The winner ran Tecumseh in 3:16

Personal,Running by on December 3, 2006 at 9:24 pm

Me, I ran it 4:42 (134 of 429 runners). I’m actually pleased with the time -but it was a pretty brutal run (the winner’s PR is 2:35). My knee didn’t bother me – the soft trail helped.

The runners tend to be older (there were more runners aged 50-54 than 30-34), and were way more experienced. A few of the standout runners I met:

  • a man that was running his 95th marathon (he’s run 26 NYC marathons),
  • a woman that ran 16 marathons in 16 months and
  • of course I ran with Jeff, a friend that is pursuing the 50+1 (he’s 15 states and 22 marathons into it).

My first trail marathon and first real trail run. The varying terrain was pretty, challenging and engaging – it took my full attention to avoid the many buried roots, rocks and divots. The area had received a full ten inches of rain in the prior two days, and the awful weather scared off a full 20% of the registered runners. The result was many stream crossings and countless mud hazards. Both Jeff and I threw away our sneakers after this race – they were just so muddy and gnarled that it didn’t make sense to take them home. However, race day was gorgeous (but cold at the start) and around mid-day temperatures were in the low 40s and the sky was perfectly clear.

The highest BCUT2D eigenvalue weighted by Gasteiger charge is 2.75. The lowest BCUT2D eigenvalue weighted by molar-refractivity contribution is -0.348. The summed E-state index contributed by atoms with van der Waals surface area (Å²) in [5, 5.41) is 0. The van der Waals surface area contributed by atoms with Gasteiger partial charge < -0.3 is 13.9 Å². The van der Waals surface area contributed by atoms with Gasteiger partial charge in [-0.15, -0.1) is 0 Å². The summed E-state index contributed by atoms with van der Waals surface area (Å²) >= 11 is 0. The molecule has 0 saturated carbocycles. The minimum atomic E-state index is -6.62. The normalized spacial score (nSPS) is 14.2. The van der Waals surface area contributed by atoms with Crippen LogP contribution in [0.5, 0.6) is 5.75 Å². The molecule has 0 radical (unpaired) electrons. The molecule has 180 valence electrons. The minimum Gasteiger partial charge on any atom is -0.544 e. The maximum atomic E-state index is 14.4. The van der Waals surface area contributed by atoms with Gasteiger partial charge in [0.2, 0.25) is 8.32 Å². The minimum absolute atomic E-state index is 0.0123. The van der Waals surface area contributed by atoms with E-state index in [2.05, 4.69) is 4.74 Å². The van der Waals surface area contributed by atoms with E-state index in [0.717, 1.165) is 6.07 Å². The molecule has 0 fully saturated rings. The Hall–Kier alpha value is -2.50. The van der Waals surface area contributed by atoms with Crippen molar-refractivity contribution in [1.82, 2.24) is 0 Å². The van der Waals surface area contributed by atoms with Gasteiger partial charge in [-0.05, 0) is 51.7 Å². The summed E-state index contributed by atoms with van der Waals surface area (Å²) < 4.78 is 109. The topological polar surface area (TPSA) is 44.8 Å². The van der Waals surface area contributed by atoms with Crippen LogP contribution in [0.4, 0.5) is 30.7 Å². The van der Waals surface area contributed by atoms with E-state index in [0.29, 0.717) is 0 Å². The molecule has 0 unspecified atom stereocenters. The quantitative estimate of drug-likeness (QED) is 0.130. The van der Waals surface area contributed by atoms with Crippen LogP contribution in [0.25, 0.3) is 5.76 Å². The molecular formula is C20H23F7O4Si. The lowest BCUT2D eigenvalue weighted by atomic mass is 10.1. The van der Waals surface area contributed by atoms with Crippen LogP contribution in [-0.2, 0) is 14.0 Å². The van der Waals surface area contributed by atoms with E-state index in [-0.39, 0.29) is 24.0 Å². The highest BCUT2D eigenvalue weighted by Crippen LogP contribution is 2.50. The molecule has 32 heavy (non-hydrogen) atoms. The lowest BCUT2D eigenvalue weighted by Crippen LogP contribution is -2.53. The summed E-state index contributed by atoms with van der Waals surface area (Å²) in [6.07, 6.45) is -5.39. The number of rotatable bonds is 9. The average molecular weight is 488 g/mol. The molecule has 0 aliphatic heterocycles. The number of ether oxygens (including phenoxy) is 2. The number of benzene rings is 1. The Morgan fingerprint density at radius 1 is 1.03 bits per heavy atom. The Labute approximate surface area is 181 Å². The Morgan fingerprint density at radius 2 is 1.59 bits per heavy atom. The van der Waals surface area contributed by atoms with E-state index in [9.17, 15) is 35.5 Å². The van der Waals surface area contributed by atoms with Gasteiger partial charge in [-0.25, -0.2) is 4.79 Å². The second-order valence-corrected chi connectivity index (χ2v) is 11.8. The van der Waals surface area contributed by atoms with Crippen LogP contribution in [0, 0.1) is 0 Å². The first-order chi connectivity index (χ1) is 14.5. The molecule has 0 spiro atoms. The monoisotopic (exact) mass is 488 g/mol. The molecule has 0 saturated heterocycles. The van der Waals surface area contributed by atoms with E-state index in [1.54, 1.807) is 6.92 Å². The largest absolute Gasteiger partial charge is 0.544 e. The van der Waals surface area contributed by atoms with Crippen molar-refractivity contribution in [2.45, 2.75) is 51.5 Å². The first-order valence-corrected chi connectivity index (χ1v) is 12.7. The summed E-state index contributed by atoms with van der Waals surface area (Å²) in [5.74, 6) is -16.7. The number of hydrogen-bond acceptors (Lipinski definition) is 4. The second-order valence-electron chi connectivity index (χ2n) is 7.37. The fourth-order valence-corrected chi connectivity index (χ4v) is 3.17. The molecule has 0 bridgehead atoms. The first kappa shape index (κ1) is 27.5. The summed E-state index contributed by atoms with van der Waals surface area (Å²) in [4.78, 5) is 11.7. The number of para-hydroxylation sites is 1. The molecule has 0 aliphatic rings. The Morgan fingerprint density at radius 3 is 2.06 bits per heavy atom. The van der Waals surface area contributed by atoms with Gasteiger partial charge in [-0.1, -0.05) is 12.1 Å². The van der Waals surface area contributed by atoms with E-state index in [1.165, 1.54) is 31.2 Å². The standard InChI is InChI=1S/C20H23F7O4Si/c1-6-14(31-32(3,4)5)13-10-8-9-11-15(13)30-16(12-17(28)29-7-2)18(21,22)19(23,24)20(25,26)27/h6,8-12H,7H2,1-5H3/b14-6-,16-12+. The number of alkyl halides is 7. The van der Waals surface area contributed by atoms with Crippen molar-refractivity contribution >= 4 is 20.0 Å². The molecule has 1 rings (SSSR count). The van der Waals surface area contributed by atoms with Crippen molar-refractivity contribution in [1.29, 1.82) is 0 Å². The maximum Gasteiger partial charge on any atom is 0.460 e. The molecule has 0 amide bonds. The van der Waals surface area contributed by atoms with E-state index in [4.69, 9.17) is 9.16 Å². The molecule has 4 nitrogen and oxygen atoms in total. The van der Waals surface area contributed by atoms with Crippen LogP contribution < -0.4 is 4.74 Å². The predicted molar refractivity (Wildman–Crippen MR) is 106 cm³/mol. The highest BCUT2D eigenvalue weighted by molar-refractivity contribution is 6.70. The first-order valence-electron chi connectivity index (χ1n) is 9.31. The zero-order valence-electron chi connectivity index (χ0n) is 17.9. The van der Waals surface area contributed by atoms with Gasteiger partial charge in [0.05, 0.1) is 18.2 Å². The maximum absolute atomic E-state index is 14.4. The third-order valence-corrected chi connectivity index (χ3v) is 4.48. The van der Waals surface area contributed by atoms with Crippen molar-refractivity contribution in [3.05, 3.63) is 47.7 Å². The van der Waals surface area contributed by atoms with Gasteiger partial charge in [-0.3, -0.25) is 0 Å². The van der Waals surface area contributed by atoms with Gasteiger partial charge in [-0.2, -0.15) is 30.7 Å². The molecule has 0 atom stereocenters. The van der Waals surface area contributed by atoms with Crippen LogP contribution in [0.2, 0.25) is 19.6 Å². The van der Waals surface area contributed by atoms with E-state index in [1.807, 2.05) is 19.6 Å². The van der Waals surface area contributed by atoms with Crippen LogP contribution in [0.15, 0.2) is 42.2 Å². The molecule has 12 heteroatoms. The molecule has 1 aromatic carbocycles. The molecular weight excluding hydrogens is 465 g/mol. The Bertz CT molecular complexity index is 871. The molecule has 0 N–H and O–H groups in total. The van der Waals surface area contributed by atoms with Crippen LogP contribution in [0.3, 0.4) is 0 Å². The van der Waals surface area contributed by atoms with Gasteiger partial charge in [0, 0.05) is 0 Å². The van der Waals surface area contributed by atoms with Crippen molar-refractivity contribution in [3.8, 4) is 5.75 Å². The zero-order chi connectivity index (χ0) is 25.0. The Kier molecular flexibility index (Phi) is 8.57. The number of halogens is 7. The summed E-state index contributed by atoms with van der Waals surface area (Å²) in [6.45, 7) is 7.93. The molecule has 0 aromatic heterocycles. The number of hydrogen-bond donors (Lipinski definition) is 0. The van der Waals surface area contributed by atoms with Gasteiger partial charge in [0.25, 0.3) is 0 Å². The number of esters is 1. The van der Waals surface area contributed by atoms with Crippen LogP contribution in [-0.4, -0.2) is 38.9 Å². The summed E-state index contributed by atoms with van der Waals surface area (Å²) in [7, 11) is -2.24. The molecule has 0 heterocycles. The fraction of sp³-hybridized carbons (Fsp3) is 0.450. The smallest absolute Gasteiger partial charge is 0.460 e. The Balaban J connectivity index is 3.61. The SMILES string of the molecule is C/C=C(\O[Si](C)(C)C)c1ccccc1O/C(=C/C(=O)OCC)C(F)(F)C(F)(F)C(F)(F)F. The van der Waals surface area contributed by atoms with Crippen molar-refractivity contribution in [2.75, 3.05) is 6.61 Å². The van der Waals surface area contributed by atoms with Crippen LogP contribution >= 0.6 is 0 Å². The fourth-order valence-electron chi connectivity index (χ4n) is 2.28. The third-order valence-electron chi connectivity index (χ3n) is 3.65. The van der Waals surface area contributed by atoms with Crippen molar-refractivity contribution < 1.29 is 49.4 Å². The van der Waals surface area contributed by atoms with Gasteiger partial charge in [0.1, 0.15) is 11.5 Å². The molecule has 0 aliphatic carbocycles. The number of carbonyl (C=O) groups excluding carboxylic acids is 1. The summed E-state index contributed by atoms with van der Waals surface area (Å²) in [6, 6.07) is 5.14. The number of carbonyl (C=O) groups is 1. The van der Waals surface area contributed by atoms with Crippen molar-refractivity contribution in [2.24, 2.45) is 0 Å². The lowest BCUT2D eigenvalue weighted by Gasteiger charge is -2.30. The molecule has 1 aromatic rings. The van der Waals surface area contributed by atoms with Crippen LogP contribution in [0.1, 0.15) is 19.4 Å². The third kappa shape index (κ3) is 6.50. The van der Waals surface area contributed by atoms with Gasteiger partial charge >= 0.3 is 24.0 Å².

The conditions definitely slowed the race from its already long pace. The winners in the prior years ran around 3:05. The 2004 runner also ran the race and came in 12 minutes slower this year.

This quote from Dean Karnazes was on the back of the T-shirts:

Hardcore. That’s the best way to describe today’s marathon. Along with the 3,500 feet of climbing, most of the course was on technical single-track trail, with numerous stream crossings, hordes of logs and branches to climb over and navigate around, deep pocket of mud, slippery rocks, and gnarled tree roots hiding silently under thick canopies of fallen leaves.

The Tecumseh Marathon was the slowest of his 50 marathons (and he ran with better conditions). He does a much better job describing the run than I could on his longer blog post.

I was fairly disappointed with the official results on the web, so I tossed them into excel and added a few more useful stats (percentiles mostly) and merged them with the very interesting ‘tidbit’ info from the entry list. I then tested Excel’s “save as a web page” functionality and was reasonably impressed with the results. The html was even fairly clean. Here is my mashed up version of the Tecumseh Trail Marathon results, and a quick graph of the age distribution.

Our shoes:



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